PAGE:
Realization - Character's Heights

OKAY. Okay. I realize this may be common knowledge but for the longest time I would just eyeball the height difference of my characters and hope for the best-- but then I realized… The spot directer changes size… And for some reason my brain didn’t really compute this information til now.

SO then I was like “oh. oh” because if it changes size, then that means I can involve math into this.

So my Character Mavin is shorter than my other Character Spencer. She’s about two heads shorter than him, but she always wears high heels so the height difference is reduced to one head. And… And so I put them on the same height of line, in this case it was 252, put them at the same size, 0.781, and then I resized Mavin to her… vague height difference compared to Spencer.

;D and then I took the difference of her number and subtracted it from Spencer’s which got me 0.049.

Do you know what this means?

It means whenever Spencer and Mavin are in the same scene with one another, I need to always make sure her height is -0.049 from his height.

Of course not everyone cares about height, but I noticed that my character’s heights were all over the place and it was driving me insane.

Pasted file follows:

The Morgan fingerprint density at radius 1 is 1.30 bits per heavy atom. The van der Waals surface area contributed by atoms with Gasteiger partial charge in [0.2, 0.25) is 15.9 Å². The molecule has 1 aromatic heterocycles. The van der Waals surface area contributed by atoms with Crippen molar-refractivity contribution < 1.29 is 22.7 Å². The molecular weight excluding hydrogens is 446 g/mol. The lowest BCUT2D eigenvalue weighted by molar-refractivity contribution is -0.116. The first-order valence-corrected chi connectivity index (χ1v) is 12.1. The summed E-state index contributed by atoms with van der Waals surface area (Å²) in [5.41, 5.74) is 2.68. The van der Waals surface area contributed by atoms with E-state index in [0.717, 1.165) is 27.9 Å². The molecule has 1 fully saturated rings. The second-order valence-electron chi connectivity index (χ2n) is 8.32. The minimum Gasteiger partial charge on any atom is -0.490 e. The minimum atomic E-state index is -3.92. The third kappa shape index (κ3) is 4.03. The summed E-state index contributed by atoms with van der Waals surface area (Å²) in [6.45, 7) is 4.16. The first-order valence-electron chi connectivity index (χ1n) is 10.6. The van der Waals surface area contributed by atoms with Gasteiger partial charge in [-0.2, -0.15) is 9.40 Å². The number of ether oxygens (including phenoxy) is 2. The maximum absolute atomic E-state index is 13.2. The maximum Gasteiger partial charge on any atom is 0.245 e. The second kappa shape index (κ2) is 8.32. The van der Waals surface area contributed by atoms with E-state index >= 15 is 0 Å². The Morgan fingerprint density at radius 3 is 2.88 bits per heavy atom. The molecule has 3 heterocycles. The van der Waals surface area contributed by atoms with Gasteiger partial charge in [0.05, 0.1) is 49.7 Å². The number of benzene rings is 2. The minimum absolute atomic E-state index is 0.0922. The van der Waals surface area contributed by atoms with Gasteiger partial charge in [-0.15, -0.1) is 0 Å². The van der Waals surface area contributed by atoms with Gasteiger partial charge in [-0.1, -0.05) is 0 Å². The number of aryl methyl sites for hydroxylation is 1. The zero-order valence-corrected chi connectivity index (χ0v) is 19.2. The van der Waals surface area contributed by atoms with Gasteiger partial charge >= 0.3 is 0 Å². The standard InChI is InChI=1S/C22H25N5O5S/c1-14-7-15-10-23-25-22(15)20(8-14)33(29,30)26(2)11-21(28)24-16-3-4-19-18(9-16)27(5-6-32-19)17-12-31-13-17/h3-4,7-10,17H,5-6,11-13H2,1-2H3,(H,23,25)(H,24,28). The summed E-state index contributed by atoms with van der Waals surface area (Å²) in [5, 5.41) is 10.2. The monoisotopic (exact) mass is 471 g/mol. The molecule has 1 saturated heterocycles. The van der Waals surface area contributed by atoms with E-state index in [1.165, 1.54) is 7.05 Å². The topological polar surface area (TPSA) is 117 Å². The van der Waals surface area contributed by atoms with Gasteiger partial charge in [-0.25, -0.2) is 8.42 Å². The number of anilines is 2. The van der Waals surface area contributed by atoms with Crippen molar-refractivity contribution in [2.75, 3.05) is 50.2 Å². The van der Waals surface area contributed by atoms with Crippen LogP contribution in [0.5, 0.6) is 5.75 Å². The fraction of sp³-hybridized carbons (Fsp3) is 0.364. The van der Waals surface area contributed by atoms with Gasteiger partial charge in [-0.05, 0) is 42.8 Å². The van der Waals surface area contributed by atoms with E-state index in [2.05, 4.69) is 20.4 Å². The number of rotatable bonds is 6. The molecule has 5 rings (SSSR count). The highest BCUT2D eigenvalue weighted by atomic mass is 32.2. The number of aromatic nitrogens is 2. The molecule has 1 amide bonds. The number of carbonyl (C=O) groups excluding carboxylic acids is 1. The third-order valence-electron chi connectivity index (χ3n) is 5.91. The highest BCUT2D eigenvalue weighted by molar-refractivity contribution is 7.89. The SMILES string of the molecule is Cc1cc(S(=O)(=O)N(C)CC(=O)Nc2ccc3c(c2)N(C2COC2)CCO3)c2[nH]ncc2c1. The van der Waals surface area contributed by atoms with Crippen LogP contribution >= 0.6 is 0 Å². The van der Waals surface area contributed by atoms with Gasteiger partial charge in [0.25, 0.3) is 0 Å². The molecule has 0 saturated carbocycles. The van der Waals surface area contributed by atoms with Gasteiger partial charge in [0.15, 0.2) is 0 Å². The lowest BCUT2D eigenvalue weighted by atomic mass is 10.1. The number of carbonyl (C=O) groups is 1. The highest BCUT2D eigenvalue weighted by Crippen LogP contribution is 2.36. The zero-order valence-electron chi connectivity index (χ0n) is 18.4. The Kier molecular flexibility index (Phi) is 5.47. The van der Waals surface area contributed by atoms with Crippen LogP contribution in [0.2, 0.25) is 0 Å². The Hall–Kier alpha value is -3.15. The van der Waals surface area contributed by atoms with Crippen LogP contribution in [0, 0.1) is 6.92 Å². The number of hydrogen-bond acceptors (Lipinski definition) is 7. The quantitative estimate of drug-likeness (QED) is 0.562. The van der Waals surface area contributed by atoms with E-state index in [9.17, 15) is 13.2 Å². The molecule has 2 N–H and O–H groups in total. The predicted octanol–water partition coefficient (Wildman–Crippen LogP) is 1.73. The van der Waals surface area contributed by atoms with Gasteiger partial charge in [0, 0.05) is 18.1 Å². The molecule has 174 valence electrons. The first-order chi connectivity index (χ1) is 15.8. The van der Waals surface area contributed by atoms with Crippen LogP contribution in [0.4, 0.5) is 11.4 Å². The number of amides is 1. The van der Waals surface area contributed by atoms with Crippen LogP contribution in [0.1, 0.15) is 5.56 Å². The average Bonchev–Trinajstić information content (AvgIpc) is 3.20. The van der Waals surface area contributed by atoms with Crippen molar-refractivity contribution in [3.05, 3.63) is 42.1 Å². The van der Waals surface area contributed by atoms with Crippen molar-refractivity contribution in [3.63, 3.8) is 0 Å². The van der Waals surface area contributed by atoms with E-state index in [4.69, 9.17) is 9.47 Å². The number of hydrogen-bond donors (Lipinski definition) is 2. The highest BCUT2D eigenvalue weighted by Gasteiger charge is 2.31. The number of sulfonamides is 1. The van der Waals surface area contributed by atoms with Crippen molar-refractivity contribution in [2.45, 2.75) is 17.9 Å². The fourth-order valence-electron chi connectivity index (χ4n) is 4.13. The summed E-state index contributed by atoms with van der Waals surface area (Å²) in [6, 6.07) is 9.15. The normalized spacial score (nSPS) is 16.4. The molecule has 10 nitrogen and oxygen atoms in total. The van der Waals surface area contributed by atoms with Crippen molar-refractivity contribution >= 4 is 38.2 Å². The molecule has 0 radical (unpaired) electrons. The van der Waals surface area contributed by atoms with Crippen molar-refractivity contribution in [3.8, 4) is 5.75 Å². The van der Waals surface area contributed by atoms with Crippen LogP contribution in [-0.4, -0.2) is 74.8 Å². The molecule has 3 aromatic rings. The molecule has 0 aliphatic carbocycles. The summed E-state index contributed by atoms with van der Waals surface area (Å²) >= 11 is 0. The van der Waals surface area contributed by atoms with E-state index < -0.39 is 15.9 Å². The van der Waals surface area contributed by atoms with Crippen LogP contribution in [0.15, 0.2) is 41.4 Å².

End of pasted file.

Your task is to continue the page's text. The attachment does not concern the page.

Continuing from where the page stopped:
Anyways! hope this helps anyone else!

20 Likes

I have a life, and you have saved it.

This is a really cool discovery.

2 Likes

I love this! This should save people a lot of time from creating different heights when spot directing every time!

1 Like

You’re amazing. Bookmarking this for future reference. :hugs:

2 Likes

I’m terrible at maths and remembering numbers :smiling_face_with_tear: so I just use height websites so I can compare silhouettes and then from there I have a general guide, for example the top of my female lead’s head is just below my male lead’s collarbones.

1 Like

Must bump this helpful thread!

Yk what, I was already aware of this - I’m just bloody lazy.

But now, I think I’m gonna go back to the first scene when they’re standing next to eachother and actually work out the height.

I set my MC to 1.000 and worked out all the other characters heights relative to hers.

Another character is 0.921 when the MC is 1.000. So when the MC is 0.846, I just times that number with the other characters number of 0.921 to get their height of 0.779. That way the other character is always at the same size compared to the MC no matter what size the MC is scaled too.